Tsaritsino? or Tsaritsi-yes?
New Year greetings from our snowy winter quarters in southern Moscow. We are holed up here until the weather affords us sunnier possibilities.
We walked through the park at Tsaritsino last night – it was wonderful to be able to wander around after dark in a well-lit, unthreatening environment. In the current difficult economic period, Russia can look back on the achievements of the last decade and a half and be proud that at least some of the money made actually stayed in the country and was used for the good of the people.
When Rudi Giuliani became Mayor of New York in 1994 he instigated the ‘broken windows‘ policy to tackle the city’s crime problem. It meant dealing with the visible results of crime, accident and neglect. It meant cleaning up graffiti as soon as it appeared, making sure underground subways were well-lit and clean, repairing broken windows straight away and yes – ensuring the parks and open spaces were free of litter, regularly mown, and accessible for all citizens at all times of day.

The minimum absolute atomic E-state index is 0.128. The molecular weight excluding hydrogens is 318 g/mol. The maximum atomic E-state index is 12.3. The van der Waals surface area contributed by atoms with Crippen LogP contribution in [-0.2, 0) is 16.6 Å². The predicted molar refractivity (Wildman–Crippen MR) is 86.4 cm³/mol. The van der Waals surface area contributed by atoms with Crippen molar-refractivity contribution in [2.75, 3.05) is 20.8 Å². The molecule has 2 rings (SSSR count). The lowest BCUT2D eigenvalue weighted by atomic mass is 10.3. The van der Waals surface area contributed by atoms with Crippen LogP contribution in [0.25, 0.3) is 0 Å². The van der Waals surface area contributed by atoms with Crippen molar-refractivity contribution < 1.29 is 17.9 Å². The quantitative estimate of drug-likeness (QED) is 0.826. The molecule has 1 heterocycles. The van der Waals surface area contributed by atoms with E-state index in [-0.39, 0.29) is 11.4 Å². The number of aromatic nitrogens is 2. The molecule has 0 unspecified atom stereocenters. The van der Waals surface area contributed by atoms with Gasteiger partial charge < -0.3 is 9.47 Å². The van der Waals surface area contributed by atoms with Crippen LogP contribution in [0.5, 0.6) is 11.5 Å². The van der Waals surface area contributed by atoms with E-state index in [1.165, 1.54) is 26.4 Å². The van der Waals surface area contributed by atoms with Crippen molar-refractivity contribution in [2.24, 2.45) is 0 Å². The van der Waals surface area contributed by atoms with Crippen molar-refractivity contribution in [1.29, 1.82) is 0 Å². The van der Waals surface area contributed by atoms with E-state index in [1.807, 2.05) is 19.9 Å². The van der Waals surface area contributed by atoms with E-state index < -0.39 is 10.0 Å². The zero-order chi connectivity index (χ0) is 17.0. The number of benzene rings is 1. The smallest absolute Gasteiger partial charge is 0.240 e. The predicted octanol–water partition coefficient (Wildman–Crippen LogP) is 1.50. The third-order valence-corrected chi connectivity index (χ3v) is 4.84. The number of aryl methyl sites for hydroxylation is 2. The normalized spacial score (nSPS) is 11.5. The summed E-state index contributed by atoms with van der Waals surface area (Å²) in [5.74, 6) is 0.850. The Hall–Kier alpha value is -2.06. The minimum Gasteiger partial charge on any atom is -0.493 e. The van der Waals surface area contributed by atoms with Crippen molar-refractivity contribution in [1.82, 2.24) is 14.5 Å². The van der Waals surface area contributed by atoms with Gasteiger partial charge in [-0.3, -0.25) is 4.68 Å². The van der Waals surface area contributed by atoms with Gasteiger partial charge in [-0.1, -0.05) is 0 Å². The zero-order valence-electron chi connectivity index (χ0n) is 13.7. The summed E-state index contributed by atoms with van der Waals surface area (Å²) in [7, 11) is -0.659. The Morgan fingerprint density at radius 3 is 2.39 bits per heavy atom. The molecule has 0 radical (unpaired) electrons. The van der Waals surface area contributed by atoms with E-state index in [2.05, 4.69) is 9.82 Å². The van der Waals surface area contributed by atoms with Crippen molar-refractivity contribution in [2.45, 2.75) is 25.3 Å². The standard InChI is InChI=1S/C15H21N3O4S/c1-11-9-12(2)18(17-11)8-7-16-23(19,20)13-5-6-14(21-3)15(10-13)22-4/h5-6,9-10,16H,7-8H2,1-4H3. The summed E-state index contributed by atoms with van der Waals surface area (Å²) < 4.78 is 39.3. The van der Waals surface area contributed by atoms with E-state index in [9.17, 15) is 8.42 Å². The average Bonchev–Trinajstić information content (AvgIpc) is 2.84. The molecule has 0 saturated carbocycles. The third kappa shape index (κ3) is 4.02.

Those measures led to the local people living in surroundings which showed that the authorities – local or federal – did care about the issues that trouble normal citizens – violent crime, robbery, drug-dealing and alcoholism. They engendered feelings of civic pride and commonality of ownership of public areas.
In the same way, the park and palace at Tsaritsino are a symbol of the resurgence of a safer and better Moscow. The re-building of the palace and the re-generation of its gardens and great park started in 2005 after more than 200 years of neglect.
Those who criticise the restoration work from an architectural point of view fail to understand the wider social context which demanded the work be completed to fit the needs of the majority of the local people, not to fulfil the demands of some narrow-minded and doubtfully worthwhile aesthetes. The renewal of Tsaritsino in Moscow is not an isolated case.
Moscow might be in for a fairly rough 2015, but the city and the country are more than strong and safe enough to avoid both major political and social problems. If we look at most of the QED collection from the 1920s and 1930s, things were immeasurably worse. However, Russia pulled through.
It always does – even with oil at $50 / barrel.